Patrick Aventurier/Getty Images

The crucial language behind the Paris climate talks

Analysis: How the phrase ‘constructive ambiguity’ may provide nations with wiggle room – and dilute a final deal

PARIS — In an effort to empower the world’s smallest and poorest countries, United Nations climate negotiations approve new treaties by consensus.

That means a single voice can block a deal. It also means that every word of the outcome document now being negotiated at international climate change talks in Paris will be scrutinized — and what emerges could be diluted to make it ambiguous enough for all countries to come on board, climate experts say.

The leaders of about 150 countries began meeting under a U.N. framework in Paris this week in attempt to forge a pact stemming global carbon emissions. The U.N. says it’s the largest single gathering of heads of state in history.

Ahead of Paris, co-chairs gathered in Bonn, Germany, in October to synthesize various proposals into a 20-page draft document that they hope will provide a basis for negotiations in Paris. But developing countries rejected the document, saying it lacked fairness and balance.

Negotiators in Paris split into groups on Monday to begin wrangling over the latest draft text of the agreement, currently 51 pages long. Though observers say there is broad agreement over the general vision of the document, nearly every word of the draft is still under negotiation and the talks are expected to stretch until the last hours of the conference on December 11. Language agreed upon in earlier U.N. agreements isn’t exempt from discussion.

Follow news and analysis on the Paris talks

During the 2009 Copenhagen climate change meetings, countries agreed that “deep cuts in global emissions are required ... so as to hold the increase in global temperature below 2 degrees Celsius (3.6 degrees Fahrenheit).” The current draft includes wording that would strengthen that commitment — a position championed by small island states that are especially vulnerable to flooding and storms — but would possibly allow some flexibility over how long it is implemented, as seen in the bracketed suggestions in this excerpt:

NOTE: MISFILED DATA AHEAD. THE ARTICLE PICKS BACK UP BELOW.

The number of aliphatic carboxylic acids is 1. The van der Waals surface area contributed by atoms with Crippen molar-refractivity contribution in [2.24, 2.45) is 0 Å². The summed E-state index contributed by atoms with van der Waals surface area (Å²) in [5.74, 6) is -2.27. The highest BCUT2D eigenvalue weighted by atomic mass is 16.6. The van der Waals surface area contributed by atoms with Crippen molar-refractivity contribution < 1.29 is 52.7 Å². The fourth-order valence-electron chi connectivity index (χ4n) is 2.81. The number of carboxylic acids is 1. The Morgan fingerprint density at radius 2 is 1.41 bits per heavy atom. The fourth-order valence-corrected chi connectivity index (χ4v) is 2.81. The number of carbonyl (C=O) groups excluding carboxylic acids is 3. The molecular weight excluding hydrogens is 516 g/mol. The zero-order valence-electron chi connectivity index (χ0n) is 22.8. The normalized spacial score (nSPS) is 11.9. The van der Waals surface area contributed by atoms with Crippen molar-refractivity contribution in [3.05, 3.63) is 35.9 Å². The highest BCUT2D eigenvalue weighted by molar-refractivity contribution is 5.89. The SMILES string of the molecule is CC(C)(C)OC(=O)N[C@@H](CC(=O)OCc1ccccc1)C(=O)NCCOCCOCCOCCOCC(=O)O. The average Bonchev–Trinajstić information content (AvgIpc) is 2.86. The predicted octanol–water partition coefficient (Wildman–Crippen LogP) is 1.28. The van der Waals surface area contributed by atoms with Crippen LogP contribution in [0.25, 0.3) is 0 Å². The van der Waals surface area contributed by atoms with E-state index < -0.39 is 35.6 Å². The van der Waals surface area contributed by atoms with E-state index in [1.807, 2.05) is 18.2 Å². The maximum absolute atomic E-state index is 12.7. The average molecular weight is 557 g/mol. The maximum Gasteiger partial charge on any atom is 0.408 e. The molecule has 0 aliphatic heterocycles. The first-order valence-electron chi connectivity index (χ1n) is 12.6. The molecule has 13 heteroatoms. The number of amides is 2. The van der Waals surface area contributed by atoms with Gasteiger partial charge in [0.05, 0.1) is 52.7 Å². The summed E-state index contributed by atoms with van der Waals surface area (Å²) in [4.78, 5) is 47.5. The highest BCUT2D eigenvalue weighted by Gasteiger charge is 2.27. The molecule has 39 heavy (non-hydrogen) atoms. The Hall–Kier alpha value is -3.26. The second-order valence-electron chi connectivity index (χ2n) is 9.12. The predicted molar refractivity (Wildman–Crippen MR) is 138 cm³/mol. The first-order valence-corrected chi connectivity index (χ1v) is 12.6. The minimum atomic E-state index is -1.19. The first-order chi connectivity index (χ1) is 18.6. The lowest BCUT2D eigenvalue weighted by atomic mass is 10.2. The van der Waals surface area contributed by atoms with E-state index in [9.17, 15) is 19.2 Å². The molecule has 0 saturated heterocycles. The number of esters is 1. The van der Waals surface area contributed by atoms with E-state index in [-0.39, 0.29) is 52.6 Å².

“In order to strengthen and support the global response to the urgent threat of climate change,” the draft reads, countries should take action to “hold the increase in the global average temperature [below 2 °C] [below 1.5 °C] [well below 2 °C] [below 2 °C or 1.5 °C] [below 1.5 °C or 2 °C] [as far below 2°C as possible] above pre-industrial levels by ensuring deep cuts in global greenhouse gas [net] emissions.”

Under U.N. rules, every proposal must be considered — even those that are clearly repetitive — requiring time-consuming and dilatory discussions.

Also, in attempts to extract political concessions in other areas, the text contains language addressing matters that may be only tangentially related to climate change. To support Palestinians, for example, several countries have inserted language highlighting the “rights of people under occupation,” a phrase found in many other U.N. General Assembly resolutions.

“These sort of particularities to national circumstances tend to get inserted, but quite often they tend to leave” before the final document is signed, said Liz Gallagher of London-based E3G, a group that promotes sustainable development.

Gallagher pointed to other instances of peripheral matters finding their way into climate negotiations, including a dispute between the United Kingdom and Argentina over which country has jurisdiction over emissions in the Falkland Islands, and a wrangle between Russia and Ukraine over emissions in Crimea.